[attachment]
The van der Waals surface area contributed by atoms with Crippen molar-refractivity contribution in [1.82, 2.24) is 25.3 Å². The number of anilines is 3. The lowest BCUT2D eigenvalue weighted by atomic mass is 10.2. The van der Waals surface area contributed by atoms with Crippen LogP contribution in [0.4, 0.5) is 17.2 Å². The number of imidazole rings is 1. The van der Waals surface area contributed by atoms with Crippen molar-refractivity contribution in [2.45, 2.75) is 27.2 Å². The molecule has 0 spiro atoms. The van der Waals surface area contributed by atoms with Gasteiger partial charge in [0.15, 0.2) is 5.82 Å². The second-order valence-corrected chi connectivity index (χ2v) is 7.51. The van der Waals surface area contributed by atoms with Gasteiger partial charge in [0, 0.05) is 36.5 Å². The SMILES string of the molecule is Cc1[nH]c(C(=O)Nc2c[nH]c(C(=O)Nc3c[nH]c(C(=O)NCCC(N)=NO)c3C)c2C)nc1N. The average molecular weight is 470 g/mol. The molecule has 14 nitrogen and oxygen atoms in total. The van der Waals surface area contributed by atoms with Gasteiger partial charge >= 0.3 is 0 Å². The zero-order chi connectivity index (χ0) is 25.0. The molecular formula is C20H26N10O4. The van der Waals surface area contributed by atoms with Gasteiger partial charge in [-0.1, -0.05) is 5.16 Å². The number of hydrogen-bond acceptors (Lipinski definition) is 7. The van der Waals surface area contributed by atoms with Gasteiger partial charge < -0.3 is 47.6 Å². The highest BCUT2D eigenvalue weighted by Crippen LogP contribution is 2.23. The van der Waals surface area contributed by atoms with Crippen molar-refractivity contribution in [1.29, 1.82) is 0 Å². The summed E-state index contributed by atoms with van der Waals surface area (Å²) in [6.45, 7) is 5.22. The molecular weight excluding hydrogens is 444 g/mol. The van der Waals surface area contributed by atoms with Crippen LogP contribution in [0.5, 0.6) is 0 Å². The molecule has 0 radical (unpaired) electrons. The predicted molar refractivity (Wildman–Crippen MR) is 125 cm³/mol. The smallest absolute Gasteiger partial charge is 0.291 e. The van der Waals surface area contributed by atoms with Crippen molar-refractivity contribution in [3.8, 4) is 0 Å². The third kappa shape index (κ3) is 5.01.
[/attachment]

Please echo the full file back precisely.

The van der Waals surface area contributed by atoms with Crippen molar-refractivity contribution in [1.82, 2.24) is 25.3 Å². The number of anilines is 3. The lowest BCUT2D eigenvalue weighted by atomic mass is 10.2. The van der Waals surface area contributed by atoms with Crippen LogP contribution in [0.4, 0.5) is 17.2 Å². The number of imidazole rings is 1. The van der Waals surface area contributed by atoms with Crippen molar-refractivity contribution in [2.45, 2.75) is 27.2 Å². The molecule has 0 spiro atoms. The van der Waals surface area contributed by atoms with Gasteiger partial charge in [0.15, 0.2) is 5.82 Å². The second-order valence-corrected chi connectivity index (χ2v) is 7.51. The van der Waals surface area contributed by atoms with Gasteiger partial charge in [0, 0.05) is 36.5 Å². The SMILES string of the molecule is Cc1[nH]c(C(=O)Nc2c[nH]c(C(=O)Nc3c[nH]c(C(=O)NCCC(N)=NO)c3C)c2C)nc1N. The average molecular weight is 470 g/mol. The molecule has 14 nitrogen and oxygen atoms in total. The van der Waals surface area contributed by atoms with Gasteiger partial charge >= 0.3 is 0 Å². The zero-order chi connectivity index (χ0) is 25.0. The molecular formula is C20H26N10O4. The van der Waals surface area contributed by atoms with Gasteiger partial charge in [-0.1, -0.05) is 5.16 Å². The number of hydrogen-bond acceptors (Lipinski definition) is 7. The van der Waals surface area contributed by atoms with Gasteiger partial charge < -0.3 is 47.6 Å². The highest BCUT2D eigenvalue weighted by Crippen LogP contribution is 2.23. The van der Waals surface area contributed by atoms with Crippen molar-refractivity contribution in [1.29, 1.82) is 0 Å². The summed E-state index contributed by atoms with van der Waals surface area (Å²) in [6.45, 7) is 5.22. The molecular weight excluding hydrogens is 444 g/mol. The van der Waals surface area contributed by atoms with Crippen LogP contribution in [0.5, 0.6) is 0 Å². The molecule has 0 radical (unpaired) electrons. The predicted molar refractivity (Wildman–Crippen MR) is 125 cm³/mol. The smallest absolute Gasteiger partial charge is 0.291 e. The van der Waals surface area contributed by atoms with Crippen molar-refractivity contribution in [3.8, 4) is 0 Å². The third kappa shape index (κ3) is 5.01.